The ACCESS IUS study began in 2009 and enrolled 1600 women who were 16 to 35 years old and 151 women who were 36 to 45 years old at 29 sites in the United States. Participants were sexually active, had regular menstrual cycles, were nulliparous or parous, and desired contraception.

The device was successfully implanted in 1568 of the younger women and 146 of the older women.

More than half were nulliparous and a quarter were obese.

In the current analysis, 403 younger women and 92 older women had the device for 5 years, and of these, 176 women were in the 7th year of IUS use.

In 5 years, there were nine pregnancies (four in nulliparous women and five in parous participants), including six ectopic pregnancies, for an ectopic pregnancy rate of 0.13 per 100 woman-years.

The younger women were significantly more likely to report new or worsening acne, dyspareunia, pelvic pain, and dysmenorrhea, whereas the older women were more likely to report weight gain.

The researchers say this indicates that "further assessments of adverse event rates in hormonal IUS users should include evaluation of outcomes by age."

Overall, 1041 (66%) of the 16 to 35 year olds and 69 (47%) of the 36 to 45 year olds withdrew from the study by 5 years, mostly because of an adverse event (18% and 19%, respectively) or wanting to become pregnant (15% and 3%, respectively).   

The most common adverse event leading to study discontinuation was expulsion of the device, which occurred in 65 women (3.8%).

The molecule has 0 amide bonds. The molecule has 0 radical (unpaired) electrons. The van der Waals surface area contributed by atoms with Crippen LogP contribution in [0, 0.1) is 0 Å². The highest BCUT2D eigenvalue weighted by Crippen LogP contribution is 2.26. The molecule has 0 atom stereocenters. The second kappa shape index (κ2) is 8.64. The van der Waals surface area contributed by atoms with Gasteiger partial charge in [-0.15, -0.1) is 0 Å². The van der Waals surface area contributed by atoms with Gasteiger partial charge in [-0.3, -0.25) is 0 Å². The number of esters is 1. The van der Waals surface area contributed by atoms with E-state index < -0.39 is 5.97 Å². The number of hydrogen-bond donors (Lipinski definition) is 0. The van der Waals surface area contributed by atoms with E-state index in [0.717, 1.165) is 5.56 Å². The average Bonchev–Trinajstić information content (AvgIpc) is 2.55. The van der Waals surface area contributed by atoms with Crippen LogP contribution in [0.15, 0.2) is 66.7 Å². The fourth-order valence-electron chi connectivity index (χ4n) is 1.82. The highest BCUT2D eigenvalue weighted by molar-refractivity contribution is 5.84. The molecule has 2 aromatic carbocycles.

Seventy-eight women (4.5%) were diagnosed with ovarian cysts, of whom six women (0.3%) requested removal of the IUS.

And 14 women (0.8%) had a pelvic infection, of whom two (0.1%) had the device removed.

Apart from the ectopic pregnancies, there was only one (0.06%) other serious adverse event, an ovarian cyst that required surgical removal.

"Use of the same product for a longer period of time would allow for fewer [explant and implant] procedures," according to the authors, "which will both decrease healthcare costs and result in less discomfort and risk for females to endure."

As well as the recently approved extended duration of use, the device now has a single-handed inserter, Medicines360 notes.

Principal investigator of the ACCESS IUS study Thomas Kimble, MD, associate dean, assistant professor of obstetrics and gynecology, Eastern Virginia Medical School, Norfolk, said in a company press release: "I can confidently recommend Liletta as a rigorously tested choice for patients who want long-term reversible birth control."

"The fact that it is now indicated for up to 5 years, instead of 4, offers my patients the flexibility of use for either long- or short-term contraception."

The study was designed, overseen, and funded by Medicines360, who also provided the IUS. Teal has served on an advisory board for Merck and her university department receives contraceptive research funding from Bayer HealthCare, Medicines360, Merck, and Sebela. Financial disclosures for the other authors are listed with the article.   

Obstet Gynecol. 2019;133:63-70. Abstract